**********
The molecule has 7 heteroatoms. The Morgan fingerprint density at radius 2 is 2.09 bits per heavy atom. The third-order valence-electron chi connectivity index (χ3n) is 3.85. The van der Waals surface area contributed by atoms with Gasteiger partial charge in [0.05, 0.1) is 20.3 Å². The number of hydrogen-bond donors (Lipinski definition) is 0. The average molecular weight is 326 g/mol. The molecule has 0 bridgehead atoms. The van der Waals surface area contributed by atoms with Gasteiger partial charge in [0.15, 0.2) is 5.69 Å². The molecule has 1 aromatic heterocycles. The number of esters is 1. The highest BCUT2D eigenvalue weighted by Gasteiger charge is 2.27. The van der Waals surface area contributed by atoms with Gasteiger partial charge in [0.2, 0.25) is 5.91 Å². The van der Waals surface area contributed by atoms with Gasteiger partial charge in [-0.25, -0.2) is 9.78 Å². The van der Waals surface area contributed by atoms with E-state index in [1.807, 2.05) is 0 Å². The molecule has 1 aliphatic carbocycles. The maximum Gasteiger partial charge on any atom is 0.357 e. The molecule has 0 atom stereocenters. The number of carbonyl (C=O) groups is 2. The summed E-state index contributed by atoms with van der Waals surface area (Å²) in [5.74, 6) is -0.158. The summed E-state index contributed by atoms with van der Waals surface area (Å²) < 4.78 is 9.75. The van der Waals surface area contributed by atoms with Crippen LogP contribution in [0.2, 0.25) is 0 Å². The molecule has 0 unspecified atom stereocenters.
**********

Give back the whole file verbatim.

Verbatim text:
The molecule has 7 heteroatoms. The Morgan fingerprint density at radius 2 is 2.09 bits per heavy atom. The third-order valence-electron chi connectivity index (χ3n) is 3.85. The van der Waals surface area contributed by atoms with Gasteiger partial charge in [0.05, 0.1) is 20.3 Å². The number of hydrogen-bond donors (Lipinski definition) is 0. The average molecular weight is 326 g/mol. The molecule has 0 bridgehead atoms. The van der Waals surface area contributed by atoms with Gasteiger partial charge in [0.15, 0.2) is 5.69 Å². The molecule has 1 aromatic heterocycles. The number of esters is 1. The highest BCUT2D eigenvalue weighted by Gasteiger charge is 2.27. The van der Waals surface area contributed by atoms with Gasteiger partial charge in [0.2, 0.25) is 5.91 Å². The van der Waals surface area contributed by atoms with Gasteiger partial charge in [-0.25, -0.2) is 9.78 Å². The van der Waals surface area contributed by atoms with E-state index in [1.807, 2.05) is 0 Å². The molecule has 1 aliphatic carbocycles. The maximum Gasteiger partial charge on any atom is 0.357 e. The molecule has 0 atom stereocenters. The number of carbonyl (C=O) groups is 2. The summed E-state index contributed by atoms with van der Waals surface area (Å²) in [5.74, 6) is -0.158. The summed E-state index contributed by atoms with van der Waals surface area (Å²) < 4.78 is 9.75. The van der Waals surface area contributed by atoms with Crippen LogP contribution in [0.2, 0.25) is 0 Å². The molecule has 0 unspecified atom stereocenters.